The Graphic Nature of Projects
Talk by Vera Keller (Robert D. Clark Honors College)
Wednesday, April 19, 2017, 4:45-6:45 p.m.
Modernity is unthinkable without projects. We all pursue projects, large and small, in our intellectual research as well as in our daily lives, which are in turn shaped by projects on the local, national, and global levels. We might be surprised to learn, however, that the term project in its modern sense as a plan for the future (rather than literally something thrown out or forward, from the Latin, “pro + icere”) is only a few centuries old. The modern projects originated in sixteenth-century graphic practices, as an architectural, engineering or military sketch adumbrating a future building, rampart, or battle arrangement. Only slowly, across the course of the sixteenth and seventeenth centuries, did the term come to mean a way to envision and shape the future. The 1720 Great Mirror of Folly (Grote Tafereel der Dwaasheid), which explored the first major stock market crash in a riot of innovative political cartoons, played a role in spreading the notion of the project and re-shaping graphic views of the less-than-savory figure of the “projector."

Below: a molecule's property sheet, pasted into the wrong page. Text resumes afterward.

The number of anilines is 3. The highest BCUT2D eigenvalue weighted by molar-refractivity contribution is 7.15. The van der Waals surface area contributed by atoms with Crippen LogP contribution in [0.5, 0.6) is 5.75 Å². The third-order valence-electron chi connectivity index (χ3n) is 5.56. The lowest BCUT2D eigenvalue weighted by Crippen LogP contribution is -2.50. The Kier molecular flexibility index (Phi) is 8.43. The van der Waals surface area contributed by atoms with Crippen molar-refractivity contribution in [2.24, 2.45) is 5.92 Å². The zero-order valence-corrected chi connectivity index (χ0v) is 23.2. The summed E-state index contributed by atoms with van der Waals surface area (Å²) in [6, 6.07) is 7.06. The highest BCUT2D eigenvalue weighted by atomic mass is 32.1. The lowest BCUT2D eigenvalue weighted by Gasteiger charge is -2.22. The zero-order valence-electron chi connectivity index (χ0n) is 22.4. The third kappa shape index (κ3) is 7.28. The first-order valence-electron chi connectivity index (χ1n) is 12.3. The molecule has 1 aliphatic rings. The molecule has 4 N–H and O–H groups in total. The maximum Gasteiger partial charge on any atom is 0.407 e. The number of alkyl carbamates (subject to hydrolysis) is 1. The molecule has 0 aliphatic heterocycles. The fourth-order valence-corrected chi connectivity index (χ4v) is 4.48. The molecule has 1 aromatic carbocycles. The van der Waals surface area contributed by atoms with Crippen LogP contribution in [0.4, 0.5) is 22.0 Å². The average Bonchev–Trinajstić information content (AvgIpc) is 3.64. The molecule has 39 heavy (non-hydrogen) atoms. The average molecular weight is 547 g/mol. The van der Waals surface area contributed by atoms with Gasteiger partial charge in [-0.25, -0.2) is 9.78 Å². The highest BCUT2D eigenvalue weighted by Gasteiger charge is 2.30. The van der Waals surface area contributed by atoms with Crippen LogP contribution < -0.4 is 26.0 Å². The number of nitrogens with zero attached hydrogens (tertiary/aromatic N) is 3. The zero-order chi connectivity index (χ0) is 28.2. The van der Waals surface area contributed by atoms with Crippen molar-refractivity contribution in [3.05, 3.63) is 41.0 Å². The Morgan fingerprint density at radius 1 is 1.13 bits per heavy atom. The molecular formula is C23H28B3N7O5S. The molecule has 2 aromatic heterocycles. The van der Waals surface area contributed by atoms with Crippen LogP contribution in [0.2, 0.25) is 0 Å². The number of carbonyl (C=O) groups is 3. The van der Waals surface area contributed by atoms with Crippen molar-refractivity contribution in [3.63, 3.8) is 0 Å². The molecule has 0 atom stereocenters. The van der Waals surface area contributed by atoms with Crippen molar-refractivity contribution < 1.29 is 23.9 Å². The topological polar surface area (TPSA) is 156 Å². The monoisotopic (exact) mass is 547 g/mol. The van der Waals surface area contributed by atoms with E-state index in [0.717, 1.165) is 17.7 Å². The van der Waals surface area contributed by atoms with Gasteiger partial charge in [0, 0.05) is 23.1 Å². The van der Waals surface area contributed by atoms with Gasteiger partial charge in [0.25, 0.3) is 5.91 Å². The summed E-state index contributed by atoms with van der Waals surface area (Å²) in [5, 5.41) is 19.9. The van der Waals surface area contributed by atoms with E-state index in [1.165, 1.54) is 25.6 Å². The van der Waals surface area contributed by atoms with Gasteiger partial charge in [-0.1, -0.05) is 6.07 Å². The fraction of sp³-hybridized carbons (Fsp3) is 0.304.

This talk is presented by the Oregon Rare Books Initiative and co-sponsored by the UO Libraries' Special Collections and University Archives, the Oregon Humanities Center, the Robert D. Clark Honors College, and the Andrew W. Mellon Fellowship of Scholars in Critical Biography at Rare Book School (University of Virginia).
Please Note: The talk originally scheduled on this date, "An Entirely Reasonable Madness: The Crash of 1720 and and the Great Mirror of Folly" with Catherine Labio of the University of Colorado-Boulder, has been cancelled. We apologize for any inconvenience.
This event is free and open to the public. Accommodations for people with disabilities will be provided if requested in advance by calling 541-346-3056, or email email@example.com.